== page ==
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I was covered in a layer of sweat, and my iPhone charger was dangling out of a bag that contained the after-hours work. I still needed to do along with a Lara bar, crushed under the weight of my laptop.

It should have been obvious: I’d been stressed, and moving way too fast. But, as usual, I didn’t realise it until I was on the train. I poked my head out of my inbox long enough to play peek-a-boo with a toddler clutching her snack, and chat with an older couple en route to vacation.

I felt joy, and a familiar pang of shame that comes from realising you’ve moved too fast to cherish what’s in front of you.

Riding the train is always a reminder of the things I don’t do enough: Sit and talk with strangers. Spend time in a space designated for one thing instead of a multitasking hub designed to be everything all at once. Slow down. While the train is often the fastest way to my destination, it’s also the most leisurely. And these days, leisure can feel like an afterthought.

Amtrak announced in late September that it would halt its dining service on long-distance trains, trading traditional dining cars — the more luxurious version of the cafe car I sat in as I travelled home that harried evening — for “flexible” and “contemporary” dining options.

Riding the train is always a reminder of the things I don’t do enough: Sit and talk with strangers. Spend time in a space designated for one thing instead of a multitasking hub designed to be everything all at once

- Rainesford Stauffer

While the change will only affect certain East Coast one-night routes, it ignited a conversation about all that is lost in an attempt to have more: More privacy instead of sitting next to fellow travellers, more time to do things more productive than waiting for a meal, more quickness and ease.

The desire to “lure a younger generation of riders”, cited as part of the reason for the change, is an example of what feels like a message from society to millennials in particular: We’re going to offer less and expect you to get more out of it.

The suggestion that, as a 26-year-old, I should find meaning in something that’s sparse, impersonal and temporary feels all too familiar. Millennials work more jobs for less money, and have fewer assets and wealth than previous generations did at the same age.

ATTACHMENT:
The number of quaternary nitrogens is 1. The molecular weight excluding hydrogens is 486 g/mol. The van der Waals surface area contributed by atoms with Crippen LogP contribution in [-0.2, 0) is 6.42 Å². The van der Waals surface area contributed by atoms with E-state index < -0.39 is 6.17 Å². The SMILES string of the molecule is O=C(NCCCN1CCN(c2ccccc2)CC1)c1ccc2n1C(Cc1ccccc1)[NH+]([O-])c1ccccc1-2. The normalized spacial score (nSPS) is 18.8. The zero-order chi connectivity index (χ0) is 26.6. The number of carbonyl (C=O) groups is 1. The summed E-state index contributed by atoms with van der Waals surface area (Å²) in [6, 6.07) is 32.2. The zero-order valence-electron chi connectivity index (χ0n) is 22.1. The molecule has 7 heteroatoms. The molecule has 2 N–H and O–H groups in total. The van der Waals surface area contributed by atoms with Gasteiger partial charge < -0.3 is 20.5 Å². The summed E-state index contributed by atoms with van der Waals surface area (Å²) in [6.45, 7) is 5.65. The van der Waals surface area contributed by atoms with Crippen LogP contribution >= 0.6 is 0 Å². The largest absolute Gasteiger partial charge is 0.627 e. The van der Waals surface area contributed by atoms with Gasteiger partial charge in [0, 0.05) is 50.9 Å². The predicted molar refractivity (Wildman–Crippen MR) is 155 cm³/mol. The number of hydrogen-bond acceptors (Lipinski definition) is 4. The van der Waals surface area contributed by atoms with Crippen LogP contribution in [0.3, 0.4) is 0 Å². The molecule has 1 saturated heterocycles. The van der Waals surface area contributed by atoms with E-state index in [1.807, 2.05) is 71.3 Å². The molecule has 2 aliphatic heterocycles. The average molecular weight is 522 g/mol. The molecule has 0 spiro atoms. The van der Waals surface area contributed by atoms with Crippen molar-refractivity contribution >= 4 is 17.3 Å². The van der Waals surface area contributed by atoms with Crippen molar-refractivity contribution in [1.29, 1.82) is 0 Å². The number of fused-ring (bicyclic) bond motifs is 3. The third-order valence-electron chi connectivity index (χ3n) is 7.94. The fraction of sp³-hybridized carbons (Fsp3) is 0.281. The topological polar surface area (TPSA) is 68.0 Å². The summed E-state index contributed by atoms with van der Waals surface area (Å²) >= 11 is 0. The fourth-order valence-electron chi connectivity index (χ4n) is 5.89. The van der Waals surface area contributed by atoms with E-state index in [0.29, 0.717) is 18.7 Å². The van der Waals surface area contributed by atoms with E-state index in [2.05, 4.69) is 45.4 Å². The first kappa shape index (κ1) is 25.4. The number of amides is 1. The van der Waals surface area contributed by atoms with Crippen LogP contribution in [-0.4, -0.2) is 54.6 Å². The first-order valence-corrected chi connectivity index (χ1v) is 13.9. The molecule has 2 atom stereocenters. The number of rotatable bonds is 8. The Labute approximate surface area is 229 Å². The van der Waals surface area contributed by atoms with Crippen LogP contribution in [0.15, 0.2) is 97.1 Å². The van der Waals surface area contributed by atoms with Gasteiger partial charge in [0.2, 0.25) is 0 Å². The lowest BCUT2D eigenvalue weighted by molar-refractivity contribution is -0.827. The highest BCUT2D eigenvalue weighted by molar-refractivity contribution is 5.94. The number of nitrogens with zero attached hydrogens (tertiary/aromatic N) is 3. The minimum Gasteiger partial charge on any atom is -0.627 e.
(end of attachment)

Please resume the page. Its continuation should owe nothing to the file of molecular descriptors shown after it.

I wonder as I fire off emails for one job on one device, while skimming a document for a second job on another. “I think, as I look around my apartment bedroom, with its efficient closet organisation system and a nightstand purchased from Facebook Marketplace — perfectly practical. Nothing is excessive and everything is purposeful, but it’s a sterile place to exist, where function trumps comfort.

The truth is, I don’t always want this kind of life.

Just like Amtrak citing pre-packaged meals as a chic and contemporary workaround to a prepared meal, the emphasis on ease — on maximising every second — is supposed to be sexy. But it can feel exhausting.

The idea that young people like me are always on the go, always in transition and always masks that we might actually desire slowness, want to relish an experience, or enjoy taking a moment to feel comfortable and human instead of curated and optimised.

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Our experiences at work, in our homes and even in transit can be chopped up into pieces of purpose and service. Anything else — any lingering, any humanity — can feel superfluous, or even wasteful, especially for a generation scapegoated as entitled for wanting things that used to be considered basic.

It’s as though doing more (even when we’re doing something as simple and sedentary as riding a train) with less is always the ultimate goal.

It’s not difficult to see why, when an advertisement highlighting convenience and quickness pops up, we believe maybe this really is the thing that will make life better. Maybe this is what “contemporary” looks like. But I wish small things — meals on a train, unplanned moments that can’t be logged as self-improvement or furniture that is owned — didn’t feel old-fashioned.

I wish people knew that my generation wants more than to optimise our lives, or to feel trendy because of how fast we’re hustling. I wish slowing down didn’t feel like a luxury.

— New York Times News Service

Rainesford Stauffer is a blogger and a columnist.